Well, it turns out that the Commissioned Corps is one of seven branches of the armed services, yes one of seven. The seven being the five your are most familiar with – the Army, Navy, Airforce, Marines, and the Coast Guard – plus the National Oceanic and Atmospheric Administration Commissioned Officers Corps, and the United States Public Health Service Commissioned Corps. The last of the seven, the USPHSCC, is the one to which H.R.3590 refers. The Wikipedia article is instructive.
The Surgeon General is the commanding officer of the USPHCC and in turn reports to the Assistant Secretary of Health.
From the website of the USPHSCC:
“The mission of the U.S. Public Health Service Commissioned Corps is to protect, promote, and advance the health and safety of our Nation. As America’s uniformed service of public health professionals, the Commissioned Corps achieves its mission through:
- Rapid and effective response to public health needs
- Leadership and excellence in public health practices
- Advancement of public health science
“As an officer of the Commissioned Corps, you may:
- Provide essential public health and health care services to underserved and disadvantaged populations
- Prevent and control injury and the spread of disease
- Ensure that the Nation’s food supply, drinking water, drugs, medical devices, and environment are safe
- Conduct and support cutting-edge research for the prevention, treatment, and elimination of disease, health disparities, and injury
- Work with other nations and international agencies to address global health challenges
- Provide urgently needed public health and clinical expertise in response to large-scale local, regional, and national public health emergencies and disasters”
So, like the department they are part of suggests, they have a mission to aid in public health operations and emergencies. Of course “public health” is a somewhat nebulous phrase in and of itself, but if we take all of this at face value then the Ready Reserve Corp would probably be called up during a national emergency like we saw in the aftermath of Hurricane Katrina.
Unfortunately the scope of power of the USPHSCC can not be distilled from this, and sadly I can not figure out what the Surgeon General’s scope of power is. Indeed what is the scope of power for the entire Department of Health and Human Services? It feels like one of those unconstitutional departments, doesn’t it?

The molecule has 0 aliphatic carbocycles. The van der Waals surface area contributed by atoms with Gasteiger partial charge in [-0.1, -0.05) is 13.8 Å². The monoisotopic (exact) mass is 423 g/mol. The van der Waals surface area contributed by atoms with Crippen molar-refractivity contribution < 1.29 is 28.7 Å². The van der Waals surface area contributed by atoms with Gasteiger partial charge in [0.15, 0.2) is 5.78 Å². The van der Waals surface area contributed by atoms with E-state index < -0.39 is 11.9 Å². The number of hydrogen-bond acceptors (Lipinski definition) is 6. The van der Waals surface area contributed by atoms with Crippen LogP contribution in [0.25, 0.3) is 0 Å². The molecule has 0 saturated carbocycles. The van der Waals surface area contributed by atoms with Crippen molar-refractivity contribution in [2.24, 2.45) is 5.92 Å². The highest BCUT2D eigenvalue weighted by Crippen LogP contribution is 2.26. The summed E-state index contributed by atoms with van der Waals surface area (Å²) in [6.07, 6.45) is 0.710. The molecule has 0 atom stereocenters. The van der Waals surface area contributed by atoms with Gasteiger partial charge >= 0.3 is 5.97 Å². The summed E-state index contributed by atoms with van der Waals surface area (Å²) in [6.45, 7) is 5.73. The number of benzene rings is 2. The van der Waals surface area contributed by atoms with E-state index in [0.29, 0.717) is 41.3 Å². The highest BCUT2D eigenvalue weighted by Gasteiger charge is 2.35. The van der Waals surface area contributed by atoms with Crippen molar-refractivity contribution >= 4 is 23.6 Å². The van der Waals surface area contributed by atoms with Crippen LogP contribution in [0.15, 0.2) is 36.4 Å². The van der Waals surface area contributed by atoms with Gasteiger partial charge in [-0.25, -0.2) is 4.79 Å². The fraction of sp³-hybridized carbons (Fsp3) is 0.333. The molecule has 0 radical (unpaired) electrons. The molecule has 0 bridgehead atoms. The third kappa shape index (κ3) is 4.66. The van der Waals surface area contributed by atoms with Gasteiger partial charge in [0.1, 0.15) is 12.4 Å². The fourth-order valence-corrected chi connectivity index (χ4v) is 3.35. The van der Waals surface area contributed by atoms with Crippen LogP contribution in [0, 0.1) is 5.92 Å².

Let’s keep reading the bill.
Another interesting part is that the USPHSCC can now recruit Warrant Officers. Turns out a Warrant Officer is of a set of officers below the Commissioned Officers. Previously the USPHSCC only had Commissioned Officers. Okay fine, the USPHSCC is expanding. That was obvious from the beginning.
And that’s what’s interesting about this… not really too much at all methinks.
Well unless you start to imagine how the vagueness of the bill could be used for mischief. Unfortunately, again it would be necessary to understand the scope of power this agency has. How much mission creep is possible? [Note: the scope of power question really must be answered to have a good answer for what all of this means.]
Anyway I think the “Obama has a private army” stuff is probably overstated. Hell, we already have the DEA, ATF, and FBI. Don’t they pretty much have “private army” covered if push comes to shove. These organizations have already been known to get out of hand. Do you recall Waco or Ruby Ridge?
And of course there is Black Water and other mercenary organizations, which have been deployed on United States soil before, specifically in New Orleans during the aftermath of Hurricane Katrina.
There are bigger uglier things to worry about.
But in any case, the expansion of USPHSCC spends more money we don’t have on something that is almost certainly unconstitutional. Of course, that’s what H.R.3590 is ALL about!